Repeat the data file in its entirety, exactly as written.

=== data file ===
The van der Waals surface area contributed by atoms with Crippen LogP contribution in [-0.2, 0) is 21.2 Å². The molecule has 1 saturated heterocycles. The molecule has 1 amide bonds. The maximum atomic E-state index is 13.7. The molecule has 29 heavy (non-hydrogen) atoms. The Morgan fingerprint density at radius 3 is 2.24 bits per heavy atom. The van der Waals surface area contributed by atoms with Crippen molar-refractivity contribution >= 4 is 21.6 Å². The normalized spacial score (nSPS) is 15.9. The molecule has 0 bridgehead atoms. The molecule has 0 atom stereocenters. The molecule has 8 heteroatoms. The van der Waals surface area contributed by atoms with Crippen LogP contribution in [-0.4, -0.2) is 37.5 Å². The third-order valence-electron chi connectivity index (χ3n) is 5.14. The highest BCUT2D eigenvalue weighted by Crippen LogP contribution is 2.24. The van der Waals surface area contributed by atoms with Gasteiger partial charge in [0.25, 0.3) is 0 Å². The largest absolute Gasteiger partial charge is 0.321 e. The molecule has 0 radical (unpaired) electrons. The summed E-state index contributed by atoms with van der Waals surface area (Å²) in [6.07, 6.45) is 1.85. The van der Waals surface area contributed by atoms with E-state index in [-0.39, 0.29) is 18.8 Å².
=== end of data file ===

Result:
The van der Waals surface area contributed by atoms with Crippen LogP contribution in [-0.2, 0) is 21.2 Å². The molecule has 1 saturated heterocycles. The molecule has 1 amide bonds. The maximum atomic E-state index is 13.7. The molecule has 29 heavy (non-hydrogen) atoms. The Morgan fingerprint density at radius 3 is 2.24 bits per heavy atom. The van der Waals surface area contributed by atoms with Crippen molar-refractivity contribution >= 4 is 21.6 Å². The normalized spacial score (nSPS) is 15.9. The molecule has 0 bridgehead atoms. The molecule has 0 atom stereocenters. The molecule has 8 heteroatoms. The van der Waals surface area contributed by atoms with Crippen LogP contribution in [-0.4, -0.2) is 37.5 Å². The third-order valence-electron chi connectivity index (χ3n) is 5.14. The highest BCUT2D eigenvalue weighted by Crippen LogP contribution is 2.24. The van der Waals surface area contributed by atoms with Gasteiger partial charge in [0.25, 0.3) is 0 Å². The largest absolute Gasteiger partial charge is 0.321 e. The molecule has 0 radical (unpaired) electrons. The summed E-state index contributed by atoms with van der Waals surface area (Å²) in [6.07, 6.45) is 1.85. The van der Waals surface area contributed by atoms with E-state index in [-0.39, 0.29) is 18.8 Å².